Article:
Why banks are eurozone's fault line
- 15 December 2011
- From the section Business
If, as I mentioned on Friday, the latest EU council has failed to solve the eurozone debt crisis in a sustainable way, what could shock eurozone governments into effective evasive action - or, in a worst case, be the explosion that causes the disintegration of the eurozone?
The most likely disaster would be a big bank - or banks - running out of money.
What do I mean by that, given that the European Central Bank is lending unlimited sums to eurozone banks, to replace the money that these banks are no longer able to borrow on markets in the normal way?
As you know, conventional dollar funding of eurozone banks has almost completely dried up - which is why the European Central Bank (and other major central banks) reached an agreement with the US Federal Reserve to borrow dollars, which the ECB then lends to eurozone banks that need the money (last week, the ECB lent more than $50bn to eurozone banks in 84-day loans).
And the ECB is also lending more and more euros to commercial eurozone banks.
But the ECB can only lend against the security of assets that are pledged to it by the banks. It does not give unsecured loans, because to do so would expose its owners - who are the taxpayers in eurozone countries - to serious risk of losses.
Now banks all over the eurozone, in Greece, Cyprus, Portugal, Ireland, Spain and Italy (as the most extreme examples), are only alive at the moment thanks to the sheer scale of the money they've been able to borrow from the ECB and from their respective national central banks.
Some would say they've already failed: but in these fraught times, that definition of bank failure now looks pretty academic.
Here's the thing. The ECB has a pretty generous and broad definition of the assets or collateral it is prepared to take as security for loans to banks.
But what is keeping regulators around the eurozone on red alert is the danger that the banks under their scrutiny will run out of eligible collateral, and will no longer be able to borrow from the central bank.
To state the bloomin' obvious, when a bank can't borrow from anywhere, even from the central bank, to repay its own debts as they fall due, well that's what causes panic and bank runs - because no one would leave their money in a bank that can't repay its debts.
And, of course, because of the interconnected nature of the banking systems - with banks lending to each other - the collapse of a big bank in that way would wreak significant harm on contiguous banks.
How likely is that hideous scenario?
Well bankers and regulators tell me it is the potential disaster for whose impact they are putting in place contingency plans.
What could eurozone governments do to minimise the harm from such a banking debacle?
Well any bank that ran out of money in this way would probably have to be nationalised, to reassure the depositors that their savings were not about to vanish.
But if it was a big bank, and if it was nationalised by a government such as Spain or Italy already perceived by many to have unsustainably large debts, then there could be serious contagion from the credit-worthiness of the bank to the credit-worthiness of the state: there would be an escalation of concern that the relevant government would be unable to repay everything it owes.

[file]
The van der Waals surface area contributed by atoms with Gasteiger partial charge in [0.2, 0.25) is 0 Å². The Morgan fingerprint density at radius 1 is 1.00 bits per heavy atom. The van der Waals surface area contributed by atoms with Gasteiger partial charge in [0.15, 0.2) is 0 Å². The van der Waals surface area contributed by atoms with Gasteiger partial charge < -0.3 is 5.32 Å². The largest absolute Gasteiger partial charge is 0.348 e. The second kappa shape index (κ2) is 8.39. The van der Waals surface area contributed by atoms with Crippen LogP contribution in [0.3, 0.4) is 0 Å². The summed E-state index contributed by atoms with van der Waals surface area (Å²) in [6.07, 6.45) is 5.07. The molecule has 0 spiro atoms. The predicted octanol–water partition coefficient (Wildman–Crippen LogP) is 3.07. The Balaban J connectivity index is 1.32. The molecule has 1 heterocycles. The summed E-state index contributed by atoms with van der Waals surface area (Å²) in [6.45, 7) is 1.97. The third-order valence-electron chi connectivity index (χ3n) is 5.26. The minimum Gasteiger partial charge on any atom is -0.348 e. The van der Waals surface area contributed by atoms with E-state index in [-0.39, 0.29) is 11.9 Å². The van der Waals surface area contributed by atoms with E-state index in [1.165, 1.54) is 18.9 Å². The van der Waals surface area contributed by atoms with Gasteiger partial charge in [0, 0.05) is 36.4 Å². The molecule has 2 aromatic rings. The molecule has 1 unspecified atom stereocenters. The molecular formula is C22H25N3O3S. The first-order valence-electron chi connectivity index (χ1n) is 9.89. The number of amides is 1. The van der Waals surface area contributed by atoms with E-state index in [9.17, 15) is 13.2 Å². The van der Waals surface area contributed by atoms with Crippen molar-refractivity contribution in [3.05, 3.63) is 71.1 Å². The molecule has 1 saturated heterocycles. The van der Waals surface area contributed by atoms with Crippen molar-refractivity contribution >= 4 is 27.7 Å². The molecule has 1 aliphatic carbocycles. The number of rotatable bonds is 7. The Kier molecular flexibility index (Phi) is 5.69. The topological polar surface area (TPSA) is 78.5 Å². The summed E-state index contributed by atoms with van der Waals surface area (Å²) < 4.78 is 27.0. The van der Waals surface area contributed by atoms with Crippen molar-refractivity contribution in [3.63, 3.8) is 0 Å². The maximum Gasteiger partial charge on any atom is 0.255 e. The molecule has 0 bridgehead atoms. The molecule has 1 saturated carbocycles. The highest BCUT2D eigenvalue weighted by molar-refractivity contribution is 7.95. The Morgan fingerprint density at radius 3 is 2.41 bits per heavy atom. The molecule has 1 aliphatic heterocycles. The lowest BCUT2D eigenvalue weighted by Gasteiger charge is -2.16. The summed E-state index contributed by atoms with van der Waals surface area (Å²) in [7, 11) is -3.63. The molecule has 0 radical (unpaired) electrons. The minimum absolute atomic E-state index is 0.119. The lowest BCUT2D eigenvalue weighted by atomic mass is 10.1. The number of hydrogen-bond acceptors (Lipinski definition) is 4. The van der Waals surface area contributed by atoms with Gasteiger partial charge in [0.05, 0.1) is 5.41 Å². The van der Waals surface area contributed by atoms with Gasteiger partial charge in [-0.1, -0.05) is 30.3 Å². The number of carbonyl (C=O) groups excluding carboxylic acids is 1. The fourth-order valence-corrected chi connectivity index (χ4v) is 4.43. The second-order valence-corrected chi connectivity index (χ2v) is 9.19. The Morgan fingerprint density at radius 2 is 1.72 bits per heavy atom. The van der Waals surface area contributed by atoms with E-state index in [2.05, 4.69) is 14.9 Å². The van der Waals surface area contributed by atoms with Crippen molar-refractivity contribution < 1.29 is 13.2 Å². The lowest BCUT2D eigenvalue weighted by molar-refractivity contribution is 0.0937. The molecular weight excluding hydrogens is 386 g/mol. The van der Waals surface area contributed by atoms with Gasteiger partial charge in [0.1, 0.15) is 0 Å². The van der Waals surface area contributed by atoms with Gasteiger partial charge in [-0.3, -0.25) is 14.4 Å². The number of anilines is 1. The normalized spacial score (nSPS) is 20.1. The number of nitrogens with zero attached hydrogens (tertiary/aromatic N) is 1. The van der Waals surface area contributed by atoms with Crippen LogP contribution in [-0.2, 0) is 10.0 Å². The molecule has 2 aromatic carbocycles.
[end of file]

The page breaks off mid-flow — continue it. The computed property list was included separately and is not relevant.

Here's the lethal chain of causality: banks have found it harder to borrow because of their big loans to the likes of the Italian, Spanish and Portuguese governments, and because of fears these governments will struggle to repay their debts; but if one or more of the banks were nationalised, the perceived liabilities of these governments would increase; and that in turn would erode confidence in the ability of other banks to repay what they owe; and so on, till no institution in the eurozone is seen to be sound.
Or to put it another way, we have a sovereign debt crisis, which caused a banking crisis, which is in turn leading to a worsening of the sovereign debt crisis, in a vicious cycle that threatens to destroy the currency union.
What's the solution? What's the circuit breaker that would prevent the tumbling dominoes of bank and sovereign defaults?
It's the same as it ever was: mutualisation of all the eurozone's debts, which in practice means that the mighty German sovereign balance sheet would stand behind the enormous liabilities of the rest of the eurozone.
How likely is that to happen, in the absence of a much greater surrender to a central authority (which many would see as a proxy for Germany) of national controls over spending, taxing and borrowing than is currently on the eurozone's agenda?
Here is the simple equation which makes it quite hard to be optimistic about what lies ahead for the eurozone: the stability of the eurozone probably requires Germany to underwrite more-or-less all eurozone sovereign debts, to end the contagion from weak sovereigns to weak banks; but that won't happen unless and until there is an all-powerful finance minister (in effect) for the whole of the eurozone, to reassure Germany and the German people they wouldn't be throwing good money after bad.
Or to put it another way, unless a country like France is prepared to make a much greater sacrifice (for the good of the currency union) of its own government's budget-making powers than it currently seems prepared to do, it is quite hard to paint a rosy picture for the eurozone.